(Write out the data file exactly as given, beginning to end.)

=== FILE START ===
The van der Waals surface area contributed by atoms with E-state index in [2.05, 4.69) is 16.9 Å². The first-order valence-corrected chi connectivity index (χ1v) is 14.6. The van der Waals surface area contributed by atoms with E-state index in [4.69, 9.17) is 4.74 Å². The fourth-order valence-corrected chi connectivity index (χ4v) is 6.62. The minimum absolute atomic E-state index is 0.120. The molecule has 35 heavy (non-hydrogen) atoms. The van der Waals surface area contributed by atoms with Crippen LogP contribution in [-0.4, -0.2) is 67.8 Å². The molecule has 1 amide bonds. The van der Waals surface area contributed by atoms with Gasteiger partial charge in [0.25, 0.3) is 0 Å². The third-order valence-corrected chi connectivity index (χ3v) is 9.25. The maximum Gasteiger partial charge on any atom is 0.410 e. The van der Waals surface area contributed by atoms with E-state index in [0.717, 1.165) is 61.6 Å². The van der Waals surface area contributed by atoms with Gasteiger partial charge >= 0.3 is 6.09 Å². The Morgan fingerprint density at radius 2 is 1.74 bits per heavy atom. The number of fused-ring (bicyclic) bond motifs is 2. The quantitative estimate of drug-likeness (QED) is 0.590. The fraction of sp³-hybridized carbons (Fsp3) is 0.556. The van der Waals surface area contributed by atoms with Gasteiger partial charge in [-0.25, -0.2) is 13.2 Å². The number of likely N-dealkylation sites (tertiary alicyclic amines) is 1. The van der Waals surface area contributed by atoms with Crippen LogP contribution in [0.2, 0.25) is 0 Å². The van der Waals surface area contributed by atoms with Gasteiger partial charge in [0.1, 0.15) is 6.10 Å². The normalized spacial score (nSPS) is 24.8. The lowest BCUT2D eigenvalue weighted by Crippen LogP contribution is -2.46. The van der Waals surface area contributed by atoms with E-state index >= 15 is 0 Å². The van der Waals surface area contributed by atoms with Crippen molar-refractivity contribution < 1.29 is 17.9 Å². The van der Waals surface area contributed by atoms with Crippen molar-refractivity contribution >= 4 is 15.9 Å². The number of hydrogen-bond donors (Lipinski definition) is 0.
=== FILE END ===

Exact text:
The van der Waals surface area contributed by atoms with E-state index in [2.05, 4.69) is 16.9 Å². The first-order valence-corrected chi connectivity index (χ1v) is 14.6. The van der Waals surface area contributed by atoms with E-state index in [4.69, 9.17) is 4.74 Å². The fourth-order valence-corrected chi connectivity index (χ4v) is 6.62. The minimum absolute atomic E-state index is 0.120. The molecule has 35 heavy (non-hydrogen) atoms. The van der Waals surface area contributed by atoms with Crippen LogP contribution in [-0.4, -0.2) is 67.8 Å². The molecule has 1 amide bonds. The van der Waals surface area contributed by atoms with Gasteiger partial charge in [0.25, 0.3) is 0 Å². The third-order valence-corrected chi connectivity index (χ3v) is 9.25. The maximum Gasteiger partial charge on any atom is 0.410 e. The van der Waals surface area contributed by atoms with E-state index in [0.717, 1.165) is 61.6 Å². The van der Waals surface area contributed by atoms with Gasteiger partial charge >= 0.3 is 6.09 Å². The Morgan fingerprint density at radius 2 is 1.74 bits per heavy atom. The number of fused-ring (bicyclic) bond motifs is 2. The quantitative estimate of drug-likeness (QED) is 0.590. The fraction of sp³-hybridized carbons (Fsp3) is 0.556. The van der Waals surface area contributed by atoms with Gasteiger partial charge in [-0.25, -0.2) is 13.2 Å². The number of likely N-dealkylation sites (tertiary alicyclic amines) is 1. The van der Waals surface area contributed by atoms with Crippen LogP contribution in [0.2, 0.25) is 0 Å². The van der Waals surface area contributed by atoms with Gasteiger partial charge in [0.1, 0.15) is 6.10 Å². The normalized spacial score (nSPS) is 24.8. The lowest BCUT2D eigenvalue weighted by Crippen LogP contribution is -2.46. The van der Waals surface area contributed by atoms with E-state index >= 15 is 0 Å². The van der Waals surface area contributed by atoms with Crippen molar-refractivity contribution < 1.29 is 17.9 Å². The van der Waals surface area contributed by atoms with Crippen molar-refractivity contribution >= 4 is 15.9 Å². The number of hydrogen-bond donors (Lipinski definition) is 0.